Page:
The obligations of migrant-sending states are listed in Chapter 5 of the ASEAN Consensus on the Protection and Promotion of the Rights of Migrant Workers. Collaboration with receiving states, information symmetry, standardisation and streamlining of recruitment procedures, health checks, reintegration initiatives and the enforcement action against forgery of migrant workers’ documents have been identified as key elements of sending states’ obligations. This list, though not exhaustive, could serve as an encouragement to efforts mitigating the plight of migrant workers before, during and after the transition process. However, considering each sending state’s present status on this issue, these obligations appear to be a tall order.
ASEAN’s main sending states are Cambodia, Indonesia, Lao PDR, Myanmar, the Philippines and Vietnam. Though there is no official quantity restriction on the number of outgoing migrants, there are several common shortcomings in migration management. All these sending states have a weak legislative framework for migration governance. Relatively, the Philippines’ legislation has the most comprehensive coverage of migration, diaspora engagement and special protection initiatives for migrant domestic workers. The most significant achievement of the Philippines Overseas Employment Administration (POEA) is the Household Service Workers Reform Package which was adopted in 2006. This policy instrument increased protection for domestic workers. Despite this, the abuse of Filipino migrant domestic workers prevails, especially in the Middle East. Vietnam’s Law on Overseas Workers does not adequately protect migrant workers; it excludes informal workers and potential migrants have insufficient information on this legislation. Indonesia’s legislation does not clearly define institutional responsibilities. Responsibilities among national government agencies and responsibilities between national and local authorities overlap one another. Resources are wasted on duplicate processes. This can only mean that migrant protection is not operating at an optimum level. Cambodia’s sub-decrees and ‘prakas’ (regulations) are not enforceable. Instead, they serve as mechanisms for implementation. Lao PDR’s regulations need to be updated so that there is continuous compatibility with the evolving trend of migrant outflow. In the case of Myanmar, there is a lack of regulation of recruitment agencies and thus, inadequate protection for migrant workers. Each of these sending state’s specific plan to improve migration legislation is not clear, assuming that there is a proposal in the pipeline, to begin with. Without this clarity, it would be challenging to ensure fulfilment of recruitment and enforcement objectives stated in the consensus.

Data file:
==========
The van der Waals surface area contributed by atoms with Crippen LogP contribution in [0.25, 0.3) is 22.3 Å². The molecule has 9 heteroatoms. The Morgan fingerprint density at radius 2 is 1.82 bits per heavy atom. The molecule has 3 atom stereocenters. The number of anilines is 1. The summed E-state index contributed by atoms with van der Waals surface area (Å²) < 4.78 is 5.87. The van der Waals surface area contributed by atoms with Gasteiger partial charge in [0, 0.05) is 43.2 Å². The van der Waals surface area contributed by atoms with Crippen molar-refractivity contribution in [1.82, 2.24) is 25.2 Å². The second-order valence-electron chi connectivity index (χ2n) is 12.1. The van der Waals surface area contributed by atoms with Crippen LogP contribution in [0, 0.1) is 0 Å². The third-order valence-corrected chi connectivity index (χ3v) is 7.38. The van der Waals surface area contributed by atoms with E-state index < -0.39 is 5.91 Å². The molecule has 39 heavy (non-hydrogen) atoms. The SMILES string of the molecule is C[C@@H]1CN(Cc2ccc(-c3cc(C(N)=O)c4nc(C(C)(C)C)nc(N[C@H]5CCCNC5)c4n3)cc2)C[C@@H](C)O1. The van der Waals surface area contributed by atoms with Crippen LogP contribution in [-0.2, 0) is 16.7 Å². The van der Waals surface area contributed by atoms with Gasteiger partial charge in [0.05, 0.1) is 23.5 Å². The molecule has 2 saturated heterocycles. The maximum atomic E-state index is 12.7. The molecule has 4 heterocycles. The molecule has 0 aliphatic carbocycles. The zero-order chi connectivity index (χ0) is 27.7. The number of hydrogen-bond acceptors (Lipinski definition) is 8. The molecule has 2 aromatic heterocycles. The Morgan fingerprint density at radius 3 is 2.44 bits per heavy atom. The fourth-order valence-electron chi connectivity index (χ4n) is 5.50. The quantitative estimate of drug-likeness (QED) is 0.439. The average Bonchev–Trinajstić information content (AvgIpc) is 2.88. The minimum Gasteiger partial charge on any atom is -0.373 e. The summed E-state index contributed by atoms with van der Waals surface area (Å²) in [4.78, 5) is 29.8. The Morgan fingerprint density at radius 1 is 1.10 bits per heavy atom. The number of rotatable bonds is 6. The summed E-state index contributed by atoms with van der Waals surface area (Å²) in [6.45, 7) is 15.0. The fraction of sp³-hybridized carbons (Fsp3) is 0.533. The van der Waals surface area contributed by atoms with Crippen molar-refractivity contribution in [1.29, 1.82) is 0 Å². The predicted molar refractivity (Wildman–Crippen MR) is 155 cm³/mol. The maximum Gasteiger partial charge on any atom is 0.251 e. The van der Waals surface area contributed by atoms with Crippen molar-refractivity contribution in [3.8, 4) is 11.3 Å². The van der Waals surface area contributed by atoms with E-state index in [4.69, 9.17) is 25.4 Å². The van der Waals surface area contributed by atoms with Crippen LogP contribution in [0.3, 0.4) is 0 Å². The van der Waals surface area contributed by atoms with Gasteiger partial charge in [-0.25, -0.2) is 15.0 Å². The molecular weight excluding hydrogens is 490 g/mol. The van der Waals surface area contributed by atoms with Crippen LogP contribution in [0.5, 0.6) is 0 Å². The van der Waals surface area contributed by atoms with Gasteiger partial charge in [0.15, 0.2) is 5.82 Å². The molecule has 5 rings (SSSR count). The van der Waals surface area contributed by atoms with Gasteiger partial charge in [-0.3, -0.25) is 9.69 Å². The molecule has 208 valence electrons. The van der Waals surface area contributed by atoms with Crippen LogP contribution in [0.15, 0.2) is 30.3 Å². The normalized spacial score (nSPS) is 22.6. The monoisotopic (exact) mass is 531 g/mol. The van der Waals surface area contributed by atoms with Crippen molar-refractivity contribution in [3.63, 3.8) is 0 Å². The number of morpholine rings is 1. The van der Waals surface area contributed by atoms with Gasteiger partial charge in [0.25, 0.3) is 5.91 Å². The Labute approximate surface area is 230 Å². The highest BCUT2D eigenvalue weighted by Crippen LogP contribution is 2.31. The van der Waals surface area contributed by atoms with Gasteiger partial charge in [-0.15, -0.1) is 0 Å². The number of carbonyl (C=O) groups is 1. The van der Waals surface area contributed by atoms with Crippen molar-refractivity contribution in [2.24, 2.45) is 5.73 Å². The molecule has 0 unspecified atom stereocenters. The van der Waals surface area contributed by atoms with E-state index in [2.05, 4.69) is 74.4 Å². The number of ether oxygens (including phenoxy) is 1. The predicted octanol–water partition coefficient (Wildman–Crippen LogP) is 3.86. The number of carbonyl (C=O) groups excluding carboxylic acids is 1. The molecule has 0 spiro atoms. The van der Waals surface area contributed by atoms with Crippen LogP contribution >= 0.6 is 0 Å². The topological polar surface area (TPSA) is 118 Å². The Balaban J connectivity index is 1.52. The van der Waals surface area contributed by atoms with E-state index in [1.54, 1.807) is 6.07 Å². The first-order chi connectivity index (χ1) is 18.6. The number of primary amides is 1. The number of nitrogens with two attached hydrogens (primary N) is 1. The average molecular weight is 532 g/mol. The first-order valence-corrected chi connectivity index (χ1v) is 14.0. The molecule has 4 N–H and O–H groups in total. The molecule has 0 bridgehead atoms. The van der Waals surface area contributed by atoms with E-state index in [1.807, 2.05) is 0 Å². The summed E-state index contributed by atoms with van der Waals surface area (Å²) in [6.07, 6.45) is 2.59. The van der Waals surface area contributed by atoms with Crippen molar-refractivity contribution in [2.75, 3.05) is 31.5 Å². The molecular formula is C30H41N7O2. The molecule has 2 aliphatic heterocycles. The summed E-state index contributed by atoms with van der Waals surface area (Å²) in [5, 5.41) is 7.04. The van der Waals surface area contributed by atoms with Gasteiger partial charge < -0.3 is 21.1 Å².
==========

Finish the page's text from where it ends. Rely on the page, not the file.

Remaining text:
While the Philippines and Indonesia have institutions dedicated to migration governance, coordination within and among institutions is insufficient, coupled with a lack of credible data. Though Vietnam and Myanmar have specialised institutions to manage migrant outflow, these are understaffed and handle multiple migration issues. Segregation of responsibilities within institutions is not possible due to a lack of resources. As a result, migrant issues do not receive due attention and the possibility of resolution is rare. Immigration and emigration are managed by the same institution in both Cambodia and Lao PDR. There is no clear line of authority between migrant inflow (return migration) and migrant outflow. Institutional structures such as these, pose challenges to effective regulation of recruitment agencies, prevention of forged travel documents and reintegration initiatives.
In ASEAN, there is no regional migration policy with common rules, regulations and standards of governance. The principles of sovereignty, non-interference and consensus have successfully hindered the possibility of a multilateral, enforceable framework for migration governance. All collaboration pertaining to migration is in the form of MOUs and bilateral agreements. The Philippines’ agreements are not binding, lack civil society participation, monitoring and oversight, and they omit special needs of female migrants. Most of Indonesia’s bilateral agreements are in the form of MOUs that are not binding. It is noteworthy that the text of these MOUs is not made available to the public. Vietnam’s bilateral agreements are also not published. Moreover, these agreements do not cover many prominent destinations for Vietnamese migrant workers. The MOUs for the formalisation of undocumented migrants, signed by Cambodia, Lao PDR and Myanmar with Thailand, have not been successful. Irregular migration prevails and is on the rise in Continental Southeast Asia. This is mainly due to the long duration and high complexity of migration processes spelt out in the MOUs. Many migrants choose the faster and cheaper alternative-informal migration. In addition, bilateral meetings are not transparent and the sharing of data is limited. There is a lack of knowledge on what needs to be done and what is actually being done.
Without establishing a strong common foundation for collaboration between sending and receiving states, the aspiration to achieve other obligations stated in Chapter 5 of the Consensus is far-fetched. Having a multilateral ‘Consensus’ and working in silos will not produce the desired outcome. ASEAN has to decide on what its ‘desired outcome’ needs to be. This should be done collectively. Only then can MOUs and bilateral agreements serve their intended purpose. Only then can the possibility of a multilateral framework for migration governance be entertained.